3. It’s a movement, not an industry.
Ali F. Mostafa, the director of City of Life (UAE’s first major feature film) and his upcoming road trip comedy From A To B, clearly spelled when asked to comment on the state of UAE’s film industry that UAE doesn’t have a film industry at all. In 2013, there wasn’t a single feature film released that was directed by an Emirati or UAE-based filmmaker. Before that, we had Sea Shadow in 2012 and City of Life way back in 2010. One film every two or three years isn’t what you call an ‘industry’. But what UAE does have is a film ‘movement’, an actively growing scene where young filmmakers are creating content while the country itself is slowly adapting to the idea of being a country where film output could be created regularly. To that effect, lots of film comissions and organisations have taken place and the art scene has seen lots of support lately. There are still massive challenges to overcome like the prohibitive nature of the legal paperwork and exuberant permit fees, but I’ll leave all that to a much longer post in the future. Point is, it’s a rising movement that I have no doubt will one day turn into a fruitful industry. And smart filmmakers need to take advantage of its infancy now and jump in.
4. The future holds exciting things.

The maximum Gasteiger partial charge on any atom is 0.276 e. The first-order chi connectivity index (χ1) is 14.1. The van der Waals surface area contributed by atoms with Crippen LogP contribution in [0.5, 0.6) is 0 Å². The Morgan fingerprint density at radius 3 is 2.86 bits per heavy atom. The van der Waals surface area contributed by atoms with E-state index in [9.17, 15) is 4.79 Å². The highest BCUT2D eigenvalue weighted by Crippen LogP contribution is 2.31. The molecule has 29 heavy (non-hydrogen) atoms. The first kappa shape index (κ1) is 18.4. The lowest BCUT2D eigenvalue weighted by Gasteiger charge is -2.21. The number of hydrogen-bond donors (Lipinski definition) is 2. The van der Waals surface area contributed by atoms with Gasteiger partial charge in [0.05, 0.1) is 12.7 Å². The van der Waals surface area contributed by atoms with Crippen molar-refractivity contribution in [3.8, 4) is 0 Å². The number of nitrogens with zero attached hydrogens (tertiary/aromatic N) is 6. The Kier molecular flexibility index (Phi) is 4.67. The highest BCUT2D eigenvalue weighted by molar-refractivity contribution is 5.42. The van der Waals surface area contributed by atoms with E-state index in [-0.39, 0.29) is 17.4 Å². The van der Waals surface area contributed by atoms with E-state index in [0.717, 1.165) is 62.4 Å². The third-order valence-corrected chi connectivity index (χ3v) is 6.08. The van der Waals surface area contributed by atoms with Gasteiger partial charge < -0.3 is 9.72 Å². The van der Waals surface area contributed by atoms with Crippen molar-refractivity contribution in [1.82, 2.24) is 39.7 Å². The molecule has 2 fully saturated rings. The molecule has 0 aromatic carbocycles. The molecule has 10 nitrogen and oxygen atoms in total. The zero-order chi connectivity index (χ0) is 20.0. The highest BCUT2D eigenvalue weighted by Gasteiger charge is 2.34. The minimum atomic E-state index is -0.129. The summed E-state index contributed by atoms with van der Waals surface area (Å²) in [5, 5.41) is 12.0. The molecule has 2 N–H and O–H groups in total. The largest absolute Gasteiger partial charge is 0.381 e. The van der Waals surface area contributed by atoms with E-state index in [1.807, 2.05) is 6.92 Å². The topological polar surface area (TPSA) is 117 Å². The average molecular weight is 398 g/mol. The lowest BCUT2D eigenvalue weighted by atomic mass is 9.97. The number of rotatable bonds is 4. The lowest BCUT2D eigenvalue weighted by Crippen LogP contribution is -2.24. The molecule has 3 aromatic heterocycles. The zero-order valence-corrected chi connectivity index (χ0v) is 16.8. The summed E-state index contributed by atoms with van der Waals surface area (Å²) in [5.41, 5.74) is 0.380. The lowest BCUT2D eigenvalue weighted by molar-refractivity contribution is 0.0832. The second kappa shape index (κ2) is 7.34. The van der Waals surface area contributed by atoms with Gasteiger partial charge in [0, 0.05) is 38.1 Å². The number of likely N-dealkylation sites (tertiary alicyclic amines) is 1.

There couldn’t be a better time than now to be a filmmaker. The revolution that was started by Canon has now seen major interest by electronic companies looking to push the limits of the image quality that can be achieved in a small form factor. Canon evolved their DSLR line into their EOS Cinema range of cameras with the C100, C300 and C500 which delivers absolutely stunning 4K resolution – something that, unlike 3D, isn’t a fad and in a couple of years will be the standard format for media content (and can be credited to RED for really kickstarting). Canon was smart to offer 4K resolution recording in a DSLR form factor as well with their EOS 1DC, and other companies are jumping into it as well with 4K becoming more and more affordable whether in DSLR form factor or larger production cameras for bigger sets. Point is, whether you’re a Canon, Blackmagic, Panasonic or Sony user, you’ve got to be excited about the direction our industry is heading. Pictured above is me with a C500, a camera that shoots images so brilliant that it’s responsible for a number of recent feature film productions including Ron Howard’s Rush. Yes, I’m holding casually in my hand the camera that shot a big budget award-contender film by an Oscar-winner. Think about that for a bit.